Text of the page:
We spend a lot of money on movies. If we stop spending it on movies that remove us from the tapestry or, better yet, start spending on those films that manage to get made by folks who try to get these things right, you will see the same sort of turnaround that provided us with Denzel and Sidney and Morgan and Angela and the rest.

Money talks.

I could not agree with you more, Geoff!   ;)

The idea of "changing the race" of a character really rubs me the wrong way.  There is something very offensive in it.  Reminds me of the early 1960s, when people would say, "I have nothing against Negroes, I just don't want them moving into my neighborhood because of the effect on my property values."  Some of those folks may have honestly been bean counters, but others were clearly racist -- and the fact that the amount of "beans" (i.e. revenue or property value) is affected by the race of the actors (or homeowners) can ONLY be explained by ONE factor -- RACISM. 

In that regard I find it interesting that Reginald points to this as a problem of the international market more than the domestic U.S. market.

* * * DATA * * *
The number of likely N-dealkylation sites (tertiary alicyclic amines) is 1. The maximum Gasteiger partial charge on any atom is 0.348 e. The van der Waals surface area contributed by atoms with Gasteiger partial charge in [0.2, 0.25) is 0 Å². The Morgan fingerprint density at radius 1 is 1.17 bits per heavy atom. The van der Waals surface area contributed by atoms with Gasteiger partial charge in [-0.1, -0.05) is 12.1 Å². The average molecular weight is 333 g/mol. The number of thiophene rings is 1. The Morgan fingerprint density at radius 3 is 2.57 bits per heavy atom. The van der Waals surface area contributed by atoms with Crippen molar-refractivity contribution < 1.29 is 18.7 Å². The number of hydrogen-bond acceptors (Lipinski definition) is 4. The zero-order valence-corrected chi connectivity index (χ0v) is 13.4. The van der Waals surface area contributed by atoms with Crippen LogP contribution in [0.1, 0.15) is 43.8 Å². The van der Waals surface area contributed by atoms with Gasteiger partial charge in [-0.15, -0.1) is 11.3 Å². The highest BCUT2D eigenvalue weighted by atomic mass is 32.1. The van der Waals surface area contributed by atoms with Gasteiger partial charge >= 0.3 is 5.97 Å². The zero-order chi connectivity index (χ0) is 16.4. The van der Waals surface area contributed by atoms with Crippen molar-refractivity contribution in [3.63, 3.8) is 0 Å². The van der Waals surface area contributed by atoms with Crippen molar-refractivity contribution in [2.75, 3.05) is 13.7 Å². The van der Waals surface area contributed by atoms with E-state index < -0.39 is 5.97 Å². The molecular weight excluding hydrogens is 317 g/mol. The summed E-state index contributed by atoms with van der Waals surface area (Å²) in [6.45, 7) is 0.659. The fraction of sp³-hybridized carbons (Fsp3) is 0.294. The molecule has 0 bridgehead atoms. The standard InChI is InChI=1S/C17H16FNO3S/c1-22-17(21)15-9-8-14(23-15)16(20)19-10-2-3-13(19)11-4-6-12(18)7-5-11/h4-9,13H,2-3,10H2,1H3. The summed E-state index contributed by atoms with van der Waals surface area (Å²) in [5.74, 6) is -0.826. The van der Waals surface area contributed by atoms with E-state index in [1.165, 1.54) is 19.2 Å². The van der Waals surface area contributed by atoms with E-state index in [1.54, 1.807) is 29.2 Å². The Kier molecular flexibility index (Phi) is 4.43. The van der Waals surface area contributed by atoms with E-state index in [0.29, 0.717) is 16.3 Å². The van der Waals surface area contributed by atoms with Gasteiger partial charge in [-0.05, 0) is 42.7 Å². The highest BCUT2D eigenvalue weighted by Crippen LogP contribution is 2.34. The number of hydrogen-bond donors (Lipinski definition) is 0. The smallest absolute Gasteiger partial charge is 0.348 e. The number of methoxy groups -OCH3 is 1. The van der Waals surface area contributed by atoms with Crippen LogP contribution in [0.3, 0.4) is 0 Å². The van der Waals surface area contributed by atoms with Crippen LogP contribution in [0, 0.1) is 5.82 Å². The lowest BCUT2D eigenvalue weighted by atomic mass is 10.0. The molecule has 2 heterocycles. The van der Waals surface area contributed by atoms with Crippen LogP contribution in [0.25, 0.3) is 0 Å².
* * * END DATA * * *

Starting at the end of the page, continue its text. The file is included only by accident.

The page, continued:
As to this film, another thing that really bothers me is that it was a very powerful and good movie, that people should see.  It would have been even better had the casting been done property with the African-American rescuer -- as doing so would have even more strongly reinforced the message of the film. This doesn't look like a case where casting of a white actor was done intentionally -- it was a screw up -- but I'm having some trouble excusing it if there was ANY way it could have been corrected.
« Last Edit: August 22, 2006, 09:43:13 am by michaelintp »

Offline stanleyballard

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Re: Unthinkable Racism in Olive Stone's World Trade Center